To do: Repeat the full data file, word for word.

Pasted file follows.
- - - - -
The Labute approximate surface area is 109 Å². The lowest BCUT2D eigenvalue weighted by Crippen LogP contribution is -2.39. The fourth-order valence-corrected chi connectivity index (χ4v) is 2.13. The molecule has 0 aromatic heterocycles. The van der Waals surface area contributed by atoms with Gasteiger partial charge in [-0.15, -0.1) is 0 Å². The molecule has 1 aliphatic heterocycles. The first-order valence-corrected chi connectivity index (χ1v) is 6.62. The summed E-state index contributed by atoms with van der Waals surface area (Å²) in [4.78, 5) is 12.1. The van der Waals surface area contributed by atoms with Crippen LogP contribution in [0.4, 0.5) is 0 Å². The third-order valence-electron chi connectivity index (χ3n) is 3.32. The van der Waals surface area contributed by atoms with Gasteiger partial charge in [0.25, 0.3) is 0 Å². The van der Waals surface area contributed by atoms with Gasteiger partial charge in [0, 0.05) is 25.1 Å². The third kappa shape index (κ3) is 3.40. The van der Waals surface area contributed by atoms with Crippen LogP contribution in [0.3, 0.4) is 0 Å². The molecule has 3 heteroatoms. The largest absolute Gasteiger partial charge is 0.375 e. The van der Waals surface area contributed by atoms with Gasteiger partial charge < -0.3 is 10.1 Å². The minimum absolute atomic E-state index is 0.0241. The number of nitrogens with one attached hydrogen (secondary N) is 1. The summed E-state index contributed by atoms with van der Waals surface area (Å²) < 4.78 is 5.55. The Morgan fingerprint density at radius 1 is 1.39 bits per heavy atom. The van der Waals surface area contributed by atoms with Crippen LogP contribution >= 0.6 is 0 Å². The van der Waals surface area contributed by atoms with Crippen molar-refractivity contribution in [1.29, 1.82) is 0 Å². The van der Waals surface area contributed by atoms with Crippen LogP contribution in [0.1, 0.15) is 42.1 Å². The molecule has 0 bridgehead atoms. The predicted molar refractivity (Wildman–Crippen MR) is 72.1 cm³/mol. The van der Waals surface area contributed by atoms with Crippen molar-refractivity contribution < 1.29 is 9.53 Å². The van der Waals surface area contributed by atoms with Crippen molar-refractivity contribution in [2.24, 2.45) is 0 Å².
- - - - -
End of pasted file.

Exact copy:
The Labute approximate surface area is 109 Å². The lowest BCUT2D eigenvalue weighted by Crippen LogP contribution is -2.39. The fourth-order valence-corrected chi connectivity index (χ4v) is 2.13. The molecule has 0 aromatic heterocycles. The van der Waals surface area contributed by atoms with Gasteiger partial charge in [-0.15, -0.1) is 0 Å². The molecule has 1 aliphatic heterocycles. The first-order valence-corrected chi connectivity index (χ1v) is 6.62. The summed E-state index contributed by atoms with van der Waals surface area (Å²) in [4.78, 5) is 12.1. The van der Waals surface area contributed by atoms with Crippen LogP contribution in [0.4, 0.5) is 0 Å². The third-order valence-electron chi connectivity index (χ3n) is 3.32. The van der Waals surface area contributed by atoms with Gasteiger partial charge in [0.25, 0.3) is 0 Å². The van der Waals surface area contributed by atoms with Gasteiger partial charge in [0, 0.05) is 25.1 Å². The third kappa shape index (κ3) is 3.40. The van der Waals surface area contributed by atoms with Crippen LogP contribution in [0.3, 0.4) is 0 Å². The molecule has 3 heteroatoms. The largest absolute Gasteiger partial charge is 0.375 e. The van der Waals surface area contributed by atoms with Gasteiger partial charge < -0.3 is 10.1 Å². The minimum absolute atomic E-state index is 0.0241. The number of nitrogens with one attached hydrogen (secondary N) is 1. The summed E-state index contributed by atoms with van der Waals surface area (Å²) < 4.78 is 5.55. The Morgan fingerprint density at radius 1 is 1.39 bits per heavy atom. The van der Waals surface area contributed by atoms with Crippen LogP contribution >= 0.6 is 0 Å². The van der Waals surface area contributed by atoms with Crippen molar-refractivity contribution in [1.29, 1.82) is 0 Å². The van der Waals surface area contributed by atoms with Crippen LogP contribution in [0.1, 0.15) is 42.1 Å². The molecule has 0 bridgehead atoms. The predicted molar refractivity (Wildman–Crippen MR) is 72.1 cm³/mol. The van der Waals surface area contributed by atoms with Crippen molar-refractivity contribution < 1.29 is 9.53 Å². The van der Waals surface area contributed by atoms with Crippen molar-refractivity contribution in [2.24, 2.45) is 0 Å².